It is so easy to injure yourself while lifting heavy objects. Heavy lifting becomes more difficult when the contents of the bag have been pushed down. Use a trash can designed with vents for easier lifting and less back strain.

Taking out trash

Moving Furniture

Moving and rearranging furniture involves forceful exertions for one person. Use equipment and devices to help move furniture or call someone for help to prevent serious back injury.

Carrying Buckets

Some jobs require lifting and carrying heavy buckets. With prolonged use, a thin handle causes significant contact pressure on the hand. Avoid heavy compression on your hand by padding the handle or using a handle with a bigger diameter.

Scrubbing

A worker who cleans floors by hand uses rapid and repetitive hand movements while kneeling, crouching, or crawling. There is also sustained bending of the upper body and neck. Use knee pads if you must kneel or use adjustable long-handled scrubbers with pivoting heads to avoid extreme reaches.

Sweeping

Sweeping floors may involve awkward positions of wrists. In addition, the back and neck are often in an awkward forward bent posture. Do not bend your back. Use lightweight brooms, standup dustpans, and lobby brooms. They allow you to remain standing up straight. If needed, bend your knees, not your back.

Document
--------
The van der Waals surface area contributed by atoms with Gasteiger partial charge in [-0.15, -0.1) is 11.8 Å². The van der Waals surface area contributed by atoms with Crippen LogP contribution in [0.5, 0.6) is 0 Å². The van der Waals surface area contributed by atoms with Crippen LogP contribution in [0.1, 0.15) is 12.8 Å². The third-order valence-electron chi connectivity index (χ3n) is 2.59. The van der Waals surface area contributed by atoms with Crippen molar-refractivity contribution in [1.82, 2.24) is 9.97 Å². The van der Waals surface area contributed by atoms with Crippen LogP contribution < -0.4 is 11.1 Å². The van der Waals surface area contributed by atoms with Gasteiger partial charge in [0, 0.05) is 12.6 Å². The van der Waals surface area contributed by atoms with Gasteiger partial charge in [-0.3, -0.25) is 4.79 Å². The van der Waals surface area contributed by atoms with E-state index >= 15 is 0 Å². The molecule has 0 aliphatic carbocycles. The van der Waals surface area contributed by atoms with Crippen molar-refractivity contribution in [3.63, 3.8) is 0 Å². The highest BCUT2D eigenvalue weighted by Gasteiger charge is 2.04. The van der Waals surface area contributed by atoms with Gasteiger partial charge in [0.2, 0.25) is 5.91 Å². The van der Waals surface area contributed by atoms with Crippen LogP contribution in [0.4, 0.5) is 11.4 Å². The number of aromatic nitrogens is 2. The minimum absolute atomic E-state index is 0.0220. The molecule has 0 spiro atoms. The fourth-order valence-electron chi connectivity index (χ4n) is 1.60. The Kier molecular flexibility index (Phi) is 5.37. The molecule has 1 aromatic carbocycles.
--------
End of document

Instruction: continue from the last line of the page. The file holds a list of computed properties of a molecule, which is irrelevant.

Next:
Making Beds

Housekeepers forcefully lift and hold each mattress corner with one hand and tuck in the bedsheet with the other. Prolonged and repetitive bending is hard on your back. Do not bend your back. Instead, bend your knees and crouch briefly.

High Dusting

Reaching up while holding a duster for long periods of time requires awkward and fixed positions of the arms, shoulders, and neck. This task can lead to pain and stiffness in the neck, shoulders, arms, and upper back. Stand at an angle and not directly under the dusting area for improved posture.

Not Taking Breaks

Working intensely and rapidly while in awkward postures, exerting force, and struggling to keep up with workload are factors often associated with an increased risk of injury. Take breaks every two hours to allow rest and recovery from physical exertion.